It’s hotting up: The race to decarbonise heat

By Catherine Hunter 

A quick glance at power emissions or electric vehicle (EV) sales gives the impression the UK is on the fast track to net zero. But when attention turns to heating, we are still tentatively making our way over the first few hurdles. The picture is similar across Europe. Engineers and innovators have developed a range of different sustainable solutions for the heating market. The task now becomes communicating with the public and bringing them onboard the decarbonisation of heat journey. 

This blog will walk you through four ways we can decarbonise heating and the communications challenges they face. 

Heat pumps 

There are three types of heat pump; air, water and ground source. Aside from the space needed, the technology around them is largely the same. The simplest way of thinking about them is a fridge in reverse. Heat is pulled from the air, the water, or the pipes in the ground and transferred to a coolant and then compressed using electricity. It’s the compression here that generates the heat to warm your home.  

Heat pumps typically pump round water that’s slightly cooler than the system you’ll have now. This makes reducing draughts and heat loss vital. New builds and well-insulated houses will still feel warm with a heat pump, but your heating will likely be on for longer.  

This is one communication challenge, but grid concerns also need addressing. Adding demand to the grid in winter, when it’s already higher, leaves some to argue electrification of heating is not the right approach. The industry needs to counter this concern and celebrate the additional grid flexibility heat pumps can offer, especially given the hidden costs of flexibility. 

District heating 

District heating or heat networks typically supply heat to local homes or buildings from a central plant through a network of pipes.  Quite often, these are thought of using combined heat and power plants (CHP) or biomass boilers but the innovation hasn’t stopped there! I’m sure many of you are familiar with the heat you feel on the Northern line – well, that waste heat is heating homes and schools in Islington thanks to district heating. 

That is part of the problem with district heating, though, whether CHP or waste heat it’s best used in crowded city areas where off-takers are close by. Heat doesn’t transport as efficiently as electricity or hydrogen. 

Unlike heat pumps, individual customers can’t decide to go green and join a district heating network. But there lacks the pressure for more heat networks to be installed. European cities lead the way in embedding district heating into city plans, so proving the technology works isn’t the communications challenge. Creating a desire for change, and following our European neighbours is where the challenge lies. 


You’ll be hard-pressed to avoid talk of hydrogen at the moment – whether using electrolysis for surplus renewable energy or in oil and gas facilities – it’s definitely the buzzword. This excitement is also spilling into the heating debate.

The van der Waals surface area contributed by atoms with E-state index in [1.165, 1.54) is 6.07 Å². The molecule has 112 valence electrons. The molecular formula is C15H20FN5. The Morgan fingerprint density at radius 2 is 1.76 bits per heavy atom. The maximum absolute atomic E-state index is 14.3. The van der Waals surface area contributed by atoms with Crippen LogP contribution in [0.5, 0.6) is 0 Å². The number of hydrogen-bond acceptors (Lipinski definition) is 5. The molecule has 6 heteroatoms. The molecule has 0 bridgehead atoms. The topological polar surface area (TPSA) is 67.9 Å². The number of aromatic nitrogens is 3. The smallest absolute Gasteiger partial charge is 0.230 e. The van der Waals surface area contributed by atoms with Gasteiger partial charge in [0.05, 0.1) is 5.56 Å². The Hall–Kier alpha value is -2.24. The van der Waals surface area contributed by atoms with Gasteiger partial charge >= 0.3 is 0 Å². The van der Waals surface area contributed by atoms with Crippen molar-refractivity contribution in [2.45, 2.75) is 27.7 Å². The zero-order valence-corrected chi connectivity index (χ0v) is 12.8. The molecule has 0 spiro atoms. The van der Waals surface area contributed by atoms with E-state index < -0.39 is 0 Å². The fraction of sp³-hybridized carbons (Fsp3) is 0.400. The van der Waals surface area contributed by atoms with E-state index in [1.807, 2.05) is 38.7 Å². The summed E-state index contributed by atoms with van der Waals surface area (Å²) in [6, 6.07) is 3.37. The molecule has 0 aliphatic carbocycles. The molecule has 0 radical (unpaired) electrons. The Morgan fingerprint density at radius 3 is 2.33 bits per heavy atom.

Trials are underway to add a blend of hydrogen, including at Keele University, into the gas grid so current boilers can still be used, but ultimately to run on a 100% hydrogen system we’ll need to install new boilers into homes. Although still using existing gas infrastructure, a retrofit challenge of this nature will require some clear and concise communications. The digital switchover for televisions might just be a better model than the smart meter roll-out. Boilers are rarely a decision made with the luxury of time – they break and we need to replace them. Whether it’s being ready for that decision with hydrogen-ready boilers on the shelves or convincing people to trade up before it breaks, the messages need to start landing now. 

I won’t get into the blue, green, grey hydrogen debate but that presents another area for communications to focus on. 

Heat batteries 

Heat batteries are a newer innovation to the heating market – in fact, Caldera has just closed a crowdfunding round to help with proving the concept, so don’t expect to install one in time for this winter. 

Image by Caldera 
Photograph : Luke MacGregor

Heat batteries work in a similar way to a thermos flask – vacuums keep the water hot until it is needed to be pumped around the home. Like a heat pump, electricity is their fuel, but a quick heating response is available on-demand, more like your traditional heating system.  

They’re likely to be suited to older, draughtier homes as consumers can make a greener choice today, without the upfront cost of insulation or underfloor heating you will likely need with a heat pump.  

The heating market is being disrupted, so heat batteries are less able to claim they are the disrupter with their communications narrative work, but as a new technology, they’ll need to quickly carve out their niche to prevent heat pumps stealing a march on their potential customers. 

Regardless of technology, green heating needs to take centre stage both in the UK and beyond. Get in touch to find out how we can help shape your messaging and deliver a communications campaign to take customers from prospect to warm lead. 

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